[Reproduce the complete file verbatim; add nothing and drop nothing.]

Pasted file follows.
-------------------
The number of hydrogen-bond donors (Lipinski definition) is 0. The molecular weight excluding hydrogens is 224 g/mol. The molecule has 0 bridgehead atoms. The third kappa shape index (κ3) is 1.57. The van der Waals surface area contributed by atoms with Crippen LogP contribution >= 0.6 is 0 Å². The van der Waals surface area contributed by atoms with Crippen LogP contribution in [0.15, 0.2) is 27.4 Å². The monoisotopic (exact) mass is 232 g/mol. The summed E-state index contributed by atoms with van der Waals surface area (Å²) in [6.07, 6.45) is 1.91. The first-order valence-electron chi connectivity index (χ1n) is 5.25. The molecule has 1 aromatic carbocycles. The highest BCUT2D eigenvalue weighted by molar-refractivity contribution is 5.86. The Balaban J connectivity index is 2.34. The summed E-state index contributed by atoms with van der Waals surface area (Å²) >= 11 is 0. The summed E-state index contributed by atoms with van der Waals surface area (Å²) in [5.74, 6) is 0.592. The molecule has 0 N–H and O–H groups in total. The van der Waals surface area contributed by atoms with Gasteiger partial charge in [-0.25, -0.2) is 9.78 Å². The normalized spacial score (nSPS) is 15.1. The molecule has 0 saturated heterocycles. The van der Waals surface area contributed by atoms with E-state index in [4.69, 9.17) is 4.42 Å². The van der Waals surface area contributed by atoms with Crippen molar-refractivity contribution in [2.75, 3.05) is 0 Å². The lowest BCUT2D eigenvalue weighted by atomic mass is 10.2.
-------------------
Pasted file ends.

The number of hydrogen-bond donors (Lipinski definition) is 0. The molecular weight excluding hydrogens is 224 g/mol. The molecule has 0 bridgehead atoms. The third kappa shape index (κ3) is 1.57. The van der Waals surface area contributed by atoms with Crippen LogP contribution >= 0.6 is 0 Å². The van der Waals surface area contributed by atoms with Crippen LogP contribution in [0.15, 0.2) is 27.4 Å². The monoisotopic (exact) mass is 232 g/mol. The summed E-state index contributed by atoms with van der Waals surface area (Å²) in [6.07, 6.45) is 1.91. The first-order valence-electron chi connectivity index (χ1n) is 5.25. The molecule has 1 aromatic carbocycles. The highest BCUT2D eigenvalue weighted by molar-refractivity contribution is 5.86. The Balaban J connectivity index is 2.34. The summed E-state index contributed by atoms with van der Waals surface area (Å²) >= 11 is 0. The summed E-state index contributed by atoms with van der Waals surface area (Å²) in [5.74, 6) is 0.592. The molecule has 0 N–H and O–H groups in total. The van der Waals surface area contributed by atoms with Gasteiger partial charge in [-0.25, -0.2) is 9.78 Å². The normalized spacial score (nSPS) is 15.1. The molecule has 0 saturated heterocycles. The van der Waals surface area contributed by atoms with E-state index in [4.69, 9.17) is 4.42 Å². The van der Waals surface area contributed by atoms with Crippen molar-refractivity contribution in [2.75, 3.05) is 0 Å². The lowest BCUT2D eigenvalue weighted by atomic mass is 10.2.